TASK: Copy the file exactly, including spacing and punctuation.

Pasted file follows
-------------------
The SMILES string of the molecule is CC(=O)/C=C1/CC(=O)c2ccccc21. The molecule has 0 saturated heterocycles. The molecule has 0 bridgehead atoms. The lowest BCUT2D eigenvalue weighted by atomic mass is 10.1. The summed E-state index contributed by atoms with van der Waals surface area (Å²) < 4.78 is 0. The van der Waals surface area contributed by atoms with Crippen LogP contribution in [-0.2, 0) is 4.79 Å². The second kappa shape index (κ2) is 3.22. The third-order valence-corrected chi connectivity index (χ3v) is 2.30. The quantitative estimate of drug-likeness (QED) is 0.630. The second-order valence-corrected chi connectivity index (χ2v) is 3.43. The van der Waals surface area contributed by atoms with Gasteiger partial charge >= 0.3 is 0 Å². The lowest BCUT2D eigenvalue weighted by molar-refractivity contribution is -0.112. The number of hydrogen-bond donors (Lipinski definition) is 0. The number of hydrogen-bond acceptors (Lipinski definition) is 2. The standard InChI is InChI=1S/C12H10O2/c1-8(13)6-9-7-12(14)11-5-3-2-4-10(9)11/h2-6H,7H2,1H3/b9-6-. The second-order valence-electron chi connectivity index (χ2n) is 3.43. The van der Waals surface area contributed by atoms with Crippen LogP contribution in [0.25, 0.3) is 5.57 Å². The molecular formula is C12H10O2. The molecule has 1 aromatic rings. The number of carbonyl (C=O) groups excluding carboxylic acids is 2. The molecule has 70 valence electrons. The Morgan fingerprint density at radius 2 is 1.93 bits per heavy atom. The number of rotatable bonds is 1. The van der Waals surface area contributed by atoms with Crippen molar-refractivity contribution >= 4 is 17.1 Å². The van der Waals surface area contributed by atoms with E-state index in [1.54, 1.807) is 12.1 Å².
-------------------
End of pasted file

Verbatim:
The SMILES string of the molecule is CC(=O)/C=C1/CC(=O)c2ccccc21. The molecule has 0 saturated heterocycles. The molecule has 0 bridgehead atoms. The lowest BCUT2D eigenvalue weighted by atomic mass is 10.1. The summed E-state index contributed by atoms with van der Waals surface area (Å²) < 4.78 is 0. The van der Waals surface area contributed by atoms with Crippen LogP contribution in [-0.2, 0) is 4.79 Å². The second kappa shape index (κ2) is 3.22. The third-order valence-corrected chi connectivity index (χ3v) is 2.30. The quantitative estimate of drug-likeness (QED) is 0.630. The second-order valence-corrected chi connectivity index (χ2v) is 3.43. The van der Waals surface area contributed by atoms with Gasteiger partial charge >= 0.3 is 0 Å². The lowest BCUT2D eigenvalue weighted by molar-refractivity contribution is -0.112. The number of hydrogen-bond donors (Lipinski definition) is 0. The number of hydrogen-bond acceptors (Lipinski definition) is 2. The standard InChI is InChI=1S/C12H10O2/c1-8(13)6-9-7-12(14)11-5-3-2-4-10(9)11/h2-6H,7H2,1H3/b9-6-. The second-order valence-electron chi connectivity index (χ2n) is 3.43. The van der Waals surface area contributed by atoms with Crippen LogP contribution in [0.25, 0.3) is 5.57 Å². The molecular formula is C12H10O2. The molecule has 1 aromatic rings. The number of carbonyl (C=O) groups excluding carboxylic acids is 2. The molecule has 70 valence electrons. The Morgan fingerprint density at radius 2 is 1.93 bits per heavy atom. The number of rotatable bonds is 1. The van der Waals surface area contributed by atoms with Crippen molar-refractivity contribution >= 4 is 17.1 Å². The van der Waals surface area contributed by atoms with E-state index in [1.54, 1.807) is 12.1 Å².